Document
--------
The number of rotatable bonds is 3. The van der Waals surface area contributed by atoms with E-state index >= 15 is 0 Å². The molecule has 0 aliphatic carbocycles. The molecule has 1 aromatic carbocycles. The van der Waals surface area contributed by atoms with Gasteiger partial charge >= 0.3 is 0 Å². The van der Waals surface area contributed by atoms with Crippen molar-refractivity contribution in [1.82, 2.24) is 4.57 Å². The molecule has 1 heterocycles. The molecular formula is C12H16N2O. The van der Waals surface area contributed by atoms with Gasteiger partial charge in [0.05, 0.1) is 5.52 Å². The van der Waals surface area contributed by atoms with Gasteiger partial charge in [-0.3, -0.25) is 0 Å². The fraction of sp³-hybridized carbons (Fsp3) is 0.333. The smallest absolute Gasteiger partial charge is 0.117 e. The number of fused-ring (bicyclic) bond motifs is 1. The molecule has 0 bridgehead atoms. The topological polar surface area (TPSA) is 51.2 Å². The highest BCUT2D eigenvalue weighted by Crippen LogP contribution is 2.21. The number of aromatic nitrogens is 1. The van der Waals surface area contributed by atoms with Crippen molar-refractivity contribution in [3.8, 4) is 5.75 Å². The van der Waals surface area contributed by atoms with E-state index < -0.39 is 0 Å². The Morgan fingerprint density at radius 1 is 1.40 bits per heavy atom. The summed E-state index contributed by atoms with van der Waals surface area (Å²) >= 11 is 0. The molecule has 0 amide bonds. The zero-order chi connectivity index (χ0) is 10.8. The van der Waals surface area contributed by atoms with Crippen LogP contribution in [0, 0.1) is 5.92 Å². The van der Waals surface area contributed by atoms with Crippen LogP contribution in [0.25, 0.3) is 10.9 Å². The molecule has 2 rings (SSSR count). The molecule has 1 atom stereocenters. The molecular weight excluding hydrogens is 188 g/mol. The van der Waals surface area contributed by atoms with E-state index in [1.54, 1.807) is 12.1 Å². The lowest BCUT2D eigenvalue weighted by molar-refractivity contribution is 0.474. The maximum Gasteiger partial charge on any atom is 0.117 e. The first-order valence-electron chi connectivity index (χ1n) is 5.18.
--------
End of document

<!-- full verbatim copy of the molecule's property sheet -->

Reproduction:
The number of rotatable bonds is 3. The van der Waals surface area contributed by atoms with E-state index >= 15 is 0 Å². The molecule has 0 aliphatic carbocycles. The molecule has 1 aromatic carbocycles. The van der Waals surface area contributed by atoms with Gasteiger partial charge >= 0.3 is 0 Å². The van der Waals surface area contributed by atoms with Crippen molar-refractivity contribution in [1.82, 2.24) is 4.57 Å². The molecule has 1 heterocycles. The molecular formula is C12H16N2O. The van der Waals surface area contributed by atoms with Gasteiger partial charge in [0.05, 0.1) is 5.52 Å². The van der Waals surface area contributed by atoms with Gasteiger partial charge in [-0.3, -0.25) is 0 Å². The fraction of sp³-hybridized carbons (Fsp3) is 0.333. The smallest absolute Gasteiger partial charge is 0.117 e. The number of fused-ring (bicyclic) bond motifs is 1. The molecule has 0 bridgehead atoms. The topological polar surface area (TPSA) is 51.2 Å². The highest BCUT2D eigenvalue weighted by Crippen LogP contribution is 2.21. The number of aromatic nitrogens is 1. The van der Waals surface area contributed by atoms with Crippen molar-refractivity contribution in [3.8, 4) is 5.75 Å². The van der Waals surface area contributed by atoms with E-state index < -0.39 is 0 Å². The Morgan fingerprint density at radius 1 is 1.40 bits per heavy atom. The summed E-state index contributed by atoms with van der Waals surface area (Å²) >= 11 is 0. The molecule has 0 amide bonds. The zero-order chi connectivity index (χ0) is 10.8. The van der Waals surface area contributed by atoms with Crippen LogP contribution in [0, 0.1) is 5.92 Å². The van der Waals surface area contributed by atoms with Crippen LogP contribution in [0.25, 0.3) is 10.9 Å². The molecule has 2 rings (SSSR count). The molecule has 1 atom stereocenters. The molecular weight excluding hydrogens is 188 g/mol. The van der Waals surface area contributed by atoms with E-state index in [1.54, 1.807) is 12.1 Å². The lowest BCUT2D eigenvalue weighted by molar-refractivity contribution is 0.474. The maximum Gasteiger partial charge on any atom is 0.117 e. The first-order valence-electron chi connectivity index (χ1n) is 5.18.